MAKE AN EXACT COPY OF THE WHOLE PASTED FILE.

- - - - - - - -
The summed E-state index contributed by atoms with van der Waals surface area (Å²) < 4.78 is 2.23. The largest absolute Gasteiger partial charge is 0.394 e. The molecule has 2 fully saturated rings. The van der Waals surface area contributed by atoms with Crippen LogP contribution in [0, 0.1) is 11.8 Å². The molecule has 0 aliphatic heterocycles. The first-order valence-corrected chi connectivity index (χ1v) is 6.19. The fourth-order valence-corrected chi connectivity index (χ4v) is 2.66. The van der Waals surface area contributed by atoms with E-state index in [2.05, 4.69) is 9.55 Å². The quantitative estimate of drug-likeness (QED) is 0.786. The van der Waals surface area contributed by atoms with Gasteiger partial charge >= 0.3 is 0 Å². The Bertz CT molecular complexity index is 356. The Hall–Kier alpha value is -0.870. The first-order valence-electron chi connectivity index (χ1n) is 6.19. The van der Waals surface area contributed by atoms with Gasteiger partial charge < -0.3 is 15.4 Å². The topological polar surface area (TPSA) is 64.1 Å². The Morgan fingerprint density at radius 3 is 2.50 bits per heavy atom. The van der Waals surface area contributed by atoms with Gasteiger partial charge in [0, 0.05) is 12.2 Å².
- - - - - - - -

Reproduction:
The summed E-state index contributed by atoms with van der Waals surface area (Å²) < 4.78 is 2.23. The largest absolute Gasteiger partial charge is 0.394 e. The molecule has 2 fully saturated rings. The van der Waals surface area contributed by atoms with Crippen LogP contribution in [0, 0.1) is 11.8 Å². The molecule has 0 aliphatic heterocycles. The first-order valence-corrected chi connectivity index (χ1v) is 6.19. The fourth-order valence-corrected chi connectivity index (χ4v) is 2.66. The van der Waals surface area contributed by atoms with E-state index in [2.05, 4.69) is 9.55 Å². The quantitative estimate of drug-likeness (QED) is 0.786. The van der Waals surface area contributed by atoms with Gasteiger partial charge >= 0.3 is 0 Å². The Bertz CT molecular complexity index is 356. The Hall–Kier alpha value is -0.870. The first-order valence-electron chi connectivity index (χ1n) is 6.19. The van der Waals surface area contributed by atoms with Gasteiger partial charge < -0.3 is 15.4 Å². The topological polar surface area (TPSA) is 64.1 Å². The Morgan fingerprint density at radius 3 is 2.50 bits per heavy atom. The van der Waals surface area contributed by atoms with Gasteiger partial charge in [0, 0.05) is 12.2 Å².